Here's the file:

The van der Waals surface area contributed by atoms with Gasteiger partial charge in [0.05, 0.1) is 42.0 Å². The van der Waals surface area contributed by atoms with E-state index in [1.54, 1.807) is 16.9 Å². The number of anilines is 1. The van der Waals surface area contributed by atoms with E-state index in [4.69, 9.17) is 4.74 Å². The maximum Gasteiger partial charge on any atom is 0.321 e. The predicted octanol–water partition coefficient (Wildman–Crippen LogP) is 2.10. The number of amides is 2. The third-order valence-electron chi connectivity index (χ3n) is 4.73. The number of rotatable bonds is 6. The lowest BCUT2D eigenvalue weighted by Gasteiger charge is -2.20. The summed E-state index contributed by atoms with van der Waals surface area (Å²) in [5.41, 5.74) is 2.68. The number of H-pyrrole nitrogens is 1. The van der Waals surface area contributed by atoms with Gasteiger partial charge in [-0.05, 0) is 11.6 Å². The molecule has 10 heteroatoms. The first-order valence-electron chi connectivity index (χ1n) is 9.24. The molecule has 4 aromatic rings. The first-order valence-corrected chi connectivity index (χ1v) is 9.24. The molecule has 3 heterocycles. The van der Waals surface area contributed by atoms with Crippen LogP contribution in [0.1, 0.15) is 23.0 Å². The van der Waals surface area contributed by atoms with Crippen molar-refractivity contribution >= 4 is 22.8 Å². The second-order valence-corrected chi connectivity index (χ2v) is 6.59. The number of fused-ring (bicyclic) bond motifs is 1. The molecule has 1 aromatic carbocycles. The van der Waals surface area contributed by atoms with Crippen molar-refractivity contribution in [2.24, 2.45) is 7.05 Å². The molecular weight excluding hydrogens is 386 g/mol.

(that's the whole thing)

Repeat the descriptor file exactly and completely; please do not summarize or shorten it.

The van der Waals surface area contributed by atoms with Gasteiger partial charge in [0.05, 0.1) is 42.0 Å². The van der Waals surface area contributed by atoms with E-state index in [1.54, 1.807) is 16.9 Å². The number of anilines is 1. The van der Waals surface area contributed by atoms with E-state index in [4.69, 9.17) is 4.74 Å². The maximum Gasteiger partial charge on any atom is 0.321 e. The predicted octanol–water partition coefficient (Wildman–Crippen LogP) is 2.10. The number of amides is 2. The third-order valence-electron chi connectivity index (χ3n) is 4.73. The number of rotatable bonds is 6. The lowest BCUT2D eigenvalue weighted by Gasteiger charge is -2.20. The summed E-state index contributed by atoms with van der Waals surface area (Å²) in [5.41, 5.74) is 2.68. The number of H-pyrrole nitrogens is 1. The van der Waals surface area contributed by atoms with Gasteiger partial charge in [-0.05, 0) is 11.6 Å². The molecule has 10 heteroatoms. The first-order valence-electron chi connectivity index (χ1n) is 9.24. The molecule has 4 aromatic rings. The first-order valence-corrected chi connectivity index (χ1v) is 9.24. The molecule has 3 heterocycles. The van der Waals surface area contributed by atoms with Crippen LogP contribution in [0.1, 0.15) is 23.0 Å². The van der Waals surface area contributed by atoms with Crippen molar-refractivity contribution >= 4 is 22.8 Å². The second-order valence-corrected chi connectivity index (χ2v) is 6.59. The number of fused-ring (bicyclic) bond motifs is 1. The molecule has 1 aromatic carbocycles. The van der Waals surface area contributed by atoms with Crippen molar-refractivity contribution in [2.24, 2.45) is 7.05 Å². The molecular weight excluding hydrogens is 386 g/mol.